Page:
Richard Hine's Blog - Posts Tagged "the-office"

This is not a blog entry, more of a price alert: The Kindle edition of Russell Wiley Is Out to Lunch is now on sale for just £1.99 in the UK -- 78% off the list price.

The novel currently has 28 reviews on Amazon UK, averaging 4 stars. In the words of one top Amazon UK reviewer: "it could be another in an already fairly crowded range of Nick Hornby-style novels about middle-aged men and their mid-life crises. However it's worth checking out, because whilst that is in fact what the book is about, it's a very good example of the kind."

If you do check it out, please let me know what you think.
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Published on September 20, 2011 07:58 • 173 views • Tags: advertising, debut-novel, fiction, humour, journalism, kindle, kindle-books, lad-lit, media, new-york-city, newspapers, satire, social-media, the-office, uk
I was asked recently by Brand Republic, a UK media & marketing website, to write something that would help its readers navigate the changing world of traditional media. Because that site is for subscribers only, I'm going to share what I wrote below. Comments are always welcome.


How to Survive the Death of Print: A handy guide for newspaper and magazine people

By Richard Hine

Just so we’re clear: I’m here to help. Not to argue.

I know that as a newspaper or magazine employee you’re extremely capable of making a compelling case that: “print still has a place in people’s lives.” Maybe it does. But so does poetry. And badminton. And frankly we don’t have much time. So let’s move on.

Today I’m going to outline 10 simple steps that will show you exactly How to Survive the Death of Print. For your own sake, I hope you pay close attention.

Step 1. Stop being so defensive.

I have to point out that I’m still feeling a lot of resistance from you. I can feel you itching to tell me that nothing beats the feel a beautiful, glossy magazine in your pudgy, damp hands. Or the serendipity of coming across that one vitally important nugget of information you know is buried somewhere in your stack of unread papers. Take a deep breath. Hold it. Now let it go.

Step 2. Put as many of these words as you can into a single sentence.

App. Tablet. Paywall. SEO optimisation. Monetisation. Customisation. Particle acceleration. Mobile. Geo-targeted. Click-through rate. Finish your sentence with this phrase: “but at the end of the day it’s all about the content, and that’s what’s going to set us apart.”

Step 3. Find out from FourSquare or Facebook Places where your company’s “digital guru” is at this moment.

Find her. Show her the sentence you just wrote. Ask her if it makes sense purely on technical terms. Then beg her to rewrite it into something a normal human being might understand.

Step 4. Memorize your revised sentence.

Use it in every meeting you attend and email you write for the next six months.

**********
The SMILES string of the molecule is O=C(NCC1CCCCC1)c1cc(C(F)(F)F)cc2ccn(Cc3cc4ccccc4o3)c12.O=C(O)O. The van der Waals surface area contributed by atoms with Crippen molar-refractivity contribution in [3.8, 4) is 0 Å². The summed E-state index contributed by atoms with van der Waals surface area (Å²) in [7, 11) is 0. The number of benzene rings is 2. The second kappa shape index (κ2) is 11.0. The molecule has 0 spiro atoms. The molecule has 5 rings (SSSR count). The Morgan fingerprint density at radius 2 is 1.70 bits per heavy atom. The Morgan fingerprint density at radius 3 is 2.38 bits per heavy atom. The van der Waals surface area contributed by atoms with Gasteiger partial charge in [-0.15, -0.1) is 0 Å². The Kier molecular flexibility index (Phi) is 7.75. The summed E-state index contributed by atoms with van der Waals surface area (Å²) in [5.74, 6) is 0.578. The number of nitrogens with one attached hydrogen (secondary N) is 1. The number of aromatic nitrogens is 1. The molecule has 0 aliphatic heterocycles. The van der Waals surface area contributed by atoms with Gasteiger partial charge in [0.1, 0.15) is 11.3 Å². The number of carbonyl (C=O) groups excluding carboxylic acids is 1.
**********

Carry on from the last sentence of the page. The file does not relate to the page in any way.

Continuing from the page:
Step 5. Ignore that new piece of “good news” about print.

You may be tempted to trumpet some not-bad new statistic, like: “Newspaper ad revenues are declining slightly more slowly in the 3rd quarter.” Or: “In Norway, circulation in the women’s category fell only 0.7% last year.” Don’t fall into that trap. Remember step 1.

Step 6. Make your boss a key ally in your success.

The real world of print media is nothing like The Devil Wears Prada. Unless you’re working for Anna Wintour, your real boss will be nothing like Meryl Streep or the Miranda Priestly character. She will be sweet, charming and well-mannered, with only occasional freakouts. Ignore the freakouts. Just remember your boss is completely terrified of being usurped by a 25-year-old with the interpersonal skills of Mark Zuckerberg. Your challenge is to convince her you’re her loyal ally, and also that you “know digital” in a non-intimidating way. Every time Facebook decides on a new definition of “privacy” for 800 million people, make sure to volunteer to update your boss’s account settings. Note: You will also need to explain to her exactly what hashtags are at least once a month.

Step 7. Add the words “… and social media strategist” to your job title on your CV and include them in your Facebook, Twitter and LinkedIn profiles.

Do this whether you’re a journalist, work in ad sales or circulation, or at the printing plant. But do this especially if you’re a higher paid executive who’s “at risk” the next time the company decides to “re-rationalise the cumbersome complexity” of its recently re-organised corporate structure.

Step 8. Cultivate a mentor.

Why do you need a mentor when you get on so well with your terrific boss? Because your boss will be fired within the next 6-12 months, that’s why. Seriously, are you not paying attention to what’s going on around you? Note: Your mentor should be somebody senior who has jokingly expressed jealousy of the way your boss has set up her Facebook privacy settings.